Windows 7 Passes Vista, but Opinions Differ

Microsoft's Windows 7 operating system now occupies about 14.8 percent of the operating system market, according to analytics company Janco, putting it ahead of Windows Vista. However, Janco's numbers contrast with those produced by other analytics companies, which suggest that Windows 7's market share is growing but still lags behind Vista and Windows XP. Microsoft has seen an increase in revenues thanks to consumer spending on Windows 7, for which it has sold 90 million licenses between the October 2009 release and March 2010.

Microsoft's Windows 7 occupies 14.8 percent of the operating system market, according to analytics company Janco Associates, putting it ahead of Windows Vista. However, that data contrasts with findings by other companies, which contend that Windows 7 is still on track but has not yet passed Vista in the quest to win from long-reigning Windows XP the title of most-used operating system.

"The last OS that was accepted as quickly in the market was XP. Vista's market share has peaked and is in the process of being decommissioned in most enterprises," Victor Janulaitis, CEO of Janco, said in a May 3 statement. "The last six months have been a mixed bag for Microsoft. While they have good news on the OS front, their browser market share has fallen to the level that it was in 1998."

The full Janco study can be found here.

However, other companies have said Windows 7's market share is somewhat lower. Net Applications, for example, pegs the operating system as owning 11.68 percent of the market, lagging behind Vista at 15.60 percent and XP at 63.41 percent. That breakdown, based on a report generated on May 3, can be found here.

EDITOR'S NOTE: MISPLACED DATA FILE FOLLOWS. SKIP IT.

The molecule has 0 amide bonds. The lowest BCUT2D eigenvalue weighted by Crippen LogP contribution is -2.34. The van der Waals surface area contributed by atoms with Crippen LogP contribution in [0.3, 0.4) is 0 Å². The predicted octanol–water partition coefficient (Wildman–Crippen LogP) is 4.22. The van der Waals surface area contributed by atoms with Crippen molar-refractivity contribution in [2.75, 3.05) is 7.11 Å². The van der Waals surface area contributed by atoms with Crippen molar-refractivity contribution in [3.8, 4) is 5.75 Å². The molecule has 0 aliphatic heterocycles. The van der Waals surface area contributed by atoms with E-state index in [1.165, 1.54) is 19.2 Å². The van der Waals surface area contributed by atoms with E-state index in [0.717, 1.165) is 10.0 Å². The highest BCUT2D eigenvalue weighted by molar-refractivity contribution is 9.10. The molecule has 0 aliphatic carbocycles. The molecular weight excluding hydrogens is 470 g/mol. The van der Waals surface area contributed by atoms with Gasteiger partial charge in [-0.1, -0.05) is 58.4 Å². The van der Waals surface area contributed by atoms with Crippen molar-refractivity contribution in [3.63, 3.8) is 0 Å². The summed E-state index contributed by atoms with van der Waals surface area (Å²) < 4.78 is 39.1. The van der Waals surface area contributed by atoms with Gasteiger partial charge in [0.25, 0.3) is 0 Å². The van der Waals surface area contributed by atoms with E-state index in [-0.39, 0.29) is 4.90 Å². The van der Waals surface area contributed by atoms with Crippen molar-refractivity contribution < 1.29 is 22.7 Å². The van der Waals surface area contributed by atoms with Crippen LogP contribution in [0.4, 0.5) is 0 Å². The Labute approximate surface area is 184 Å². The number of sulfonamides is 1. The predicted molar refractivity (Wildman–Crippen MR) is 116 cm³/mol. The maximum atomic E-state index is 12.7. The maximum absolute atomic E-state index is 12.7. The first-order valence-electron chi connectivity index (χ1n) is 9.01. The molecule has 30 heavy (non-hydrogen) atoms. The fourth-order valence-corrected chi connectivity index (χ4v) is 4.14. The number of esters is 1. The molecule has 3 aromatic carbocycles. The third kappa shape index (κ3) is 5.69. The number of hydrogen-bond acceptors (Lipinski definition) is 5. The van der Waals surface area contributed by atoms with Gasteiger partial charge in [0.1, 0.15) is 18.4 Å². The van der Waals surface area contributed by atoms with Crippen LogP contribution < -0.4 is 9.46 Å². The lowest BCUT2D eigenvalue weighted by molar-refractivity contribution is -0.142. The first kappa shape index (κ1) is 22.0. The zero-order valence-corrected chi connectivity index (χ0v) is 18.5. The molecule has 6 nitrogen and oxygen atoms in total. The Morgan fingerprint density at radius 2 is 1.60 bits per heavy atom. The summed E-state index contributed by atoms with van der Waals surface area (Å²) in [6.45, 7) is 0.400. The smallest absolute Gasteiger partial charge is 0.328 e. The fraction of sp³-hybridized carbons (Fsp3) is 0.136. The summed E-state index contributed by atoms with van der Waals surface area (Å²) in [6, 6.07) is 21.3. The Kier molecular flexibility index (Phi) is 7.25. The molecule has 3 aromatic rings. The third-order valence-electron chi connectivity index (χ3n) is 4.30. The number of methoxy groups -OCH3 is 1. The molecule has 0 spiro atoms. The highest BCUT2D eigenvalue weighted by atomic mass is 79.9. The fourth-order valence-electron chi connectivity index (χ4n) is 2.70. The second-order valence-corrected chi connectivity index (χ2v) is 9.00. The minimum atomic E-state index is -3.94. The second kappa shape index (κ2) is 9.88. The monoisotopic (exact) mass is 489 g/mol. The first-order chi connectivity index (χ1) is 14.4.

What is indisputable, however, is that consumer purchases of Windows 7 are helping drive Microsoft's revenue higher after several quarters of being battered by the global recession. During an April 22 conference call, the company reported that its fiscal 2010 third-quarter earnings had climbed 6 percent, year over year, to $14.50 billion. A substantial portion of that was due to about 90 million Windows 7 licenses selling between its October 2009 release and March 2010.

Business spending on the operating system, however, has not matched the rate of consumer adoption. During the conference call, Peter Klein, Microsoft's chief financial officer, suggested that a "return in business hardware spending" seemed to be in the works, with businesses of all sizes opening their wallets for IT infrastructure after months or years of tightened budgets. Nonetheless, Microsoft seems to anticipate a slower overall rise in hardware and software spending by businesses in the foreseeable future.

"Windows 7 continues to be a growth engine, but we also saw strong growth in other areas like Bing search, Xbox Live and our emerging cloud services," Klein told reporters and analysts on the call. "Our record third-quarter revenue along with continued rigor on cost management resulted in exceptional EPS growth."